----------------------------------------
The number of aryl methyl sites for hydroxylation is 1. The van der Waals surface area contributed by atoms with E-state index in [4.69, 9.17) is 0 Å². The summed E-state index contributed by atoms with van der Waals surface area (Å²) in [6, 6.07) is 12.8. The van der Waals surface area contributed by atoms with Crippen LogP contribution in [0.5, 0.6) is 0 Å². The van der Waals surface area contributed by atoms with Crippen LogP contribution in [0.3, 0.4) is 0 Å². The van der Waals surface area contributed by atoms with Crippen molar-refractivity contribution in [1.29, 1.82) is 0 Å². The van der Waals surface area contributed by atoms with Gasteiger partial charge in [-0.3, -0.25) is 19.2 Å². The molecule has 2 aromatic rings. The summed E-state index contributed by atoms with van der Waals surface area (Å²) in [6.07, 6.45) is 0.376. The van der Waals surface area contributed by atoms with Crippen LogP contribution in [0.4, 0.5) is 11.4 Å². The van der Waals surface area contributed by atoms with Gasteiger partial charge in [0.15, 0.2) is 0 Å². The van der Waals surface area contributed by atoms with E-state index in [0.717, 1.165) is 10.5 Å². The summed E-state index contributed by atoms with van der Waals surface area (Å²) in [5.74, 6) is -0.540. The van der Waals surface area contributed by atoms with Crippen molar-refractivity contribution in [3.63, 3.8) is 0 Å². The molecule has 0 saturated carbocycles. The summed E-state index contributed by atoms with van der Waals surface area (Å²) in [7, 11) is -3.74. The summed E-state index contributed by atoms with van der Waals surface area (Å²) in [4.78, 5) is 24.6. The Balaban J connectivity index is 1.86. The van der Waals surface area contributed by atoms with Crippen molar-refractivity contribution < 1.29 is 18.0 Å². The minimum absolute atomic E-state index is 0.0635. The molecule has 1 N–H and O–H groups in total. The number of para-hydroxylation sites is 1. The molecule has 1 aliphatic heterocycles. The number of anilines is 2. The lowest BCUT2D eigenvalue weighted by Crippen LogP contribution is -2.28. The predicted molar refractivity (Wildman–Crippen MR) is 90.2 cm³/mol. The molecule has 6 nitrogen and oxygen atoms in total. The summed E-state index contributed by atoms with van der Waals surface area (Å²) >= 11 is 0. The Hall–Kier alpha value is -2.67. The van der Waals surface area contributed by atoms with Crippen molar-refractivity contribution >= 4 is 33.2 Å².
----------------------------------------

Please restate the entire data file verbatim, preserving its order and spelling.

The number of aryl methyl sites for hydroxylation is 1. The van der Waals surface area contributed by atoms with E-state index in [4.69, 9.17) is 0 Å². The summed E-state index contributed by atoms with van der Waals surface area (Å²) in [6, 6.07) is 12.8. The van der Waals surface area contributed by atoms with Crippen LogP contribution in [0.5, 0.6) is 0 Å². The van der Waals surface area contributed by atoms with Crippen LogP contribution in [0.3, 0.4) is 0 Å². The van der Waals surface area contributed by atoms with Crippen molar-refractivity contribution in [1.29, 1.82) is 0 Å². The van der Waals surface area contributed by atoms with Gasteiger partial charge in [-0.3, -0.25) is 19.2 Å². The molecule has 2 aromatic rings. The summed E-state index contributed by atoms with van der Waals surface area (Å²) in [6.07, 6.45) is 0.376. The van der Waals surface area contributed by atoms with Crippen LogP contribution in [0.4, 0.5) is 11.4 Å². The van der Waals surface area contributed by atoms with Gasteiger partial charge in [0.15, 0.2) is 0 Å². The van der Waals surface area contributed by atoms with E-state index in [0.717, 1.165) is 10.5 Å². The summed E-state index contributed by atoms with van der Waals surface area (Å²) in [5.74, 6) is -0.540. The van der Waals surface area contributed by atoms with Crippen molar-refractivity contribution in [3.63, 3.8) is 0 Å². The molecule has 0 saturated carbocycles. The summed E-state index contributed by atoms with van der Waals surface area (Å²) in [7, 11) is -3.74. The summed E-state index contributed by atoms with van der Waals surface area (Å²) in [4.78, 5) is 24.6. The Balaban J connectivity index is 1.86. The van der Waals surface area contributed by atoms with Crippen molar-refractivity contribution < 1.29 is 18.0 Å². The minimum absolute atomic E-state index is 0.0635. The molecule has 1 N–H and O–H groups in total. The number of para-hydroxylation sites is 1. The molecule has 1 aliphatic heterocycles. The number of anilines is 2. The lowest BCUT2D eigenvalue weighted by Crippen LogP contribution is -2.28. The predicted molar refractivity (Wildman–Crippen MR) is 90.2 cm³/mol. The molecule has 6 nitrogen and oxygen atoms in total. The summed E-state index contributed by atoms with van der Waals surface area (Å²) >= 11 is 0. The Hall–Kier alpha value is -2.67. The van der Waals surface area contributed by atoms with Crippen molar-refractivity contribution >= 4 is 33.2 Å².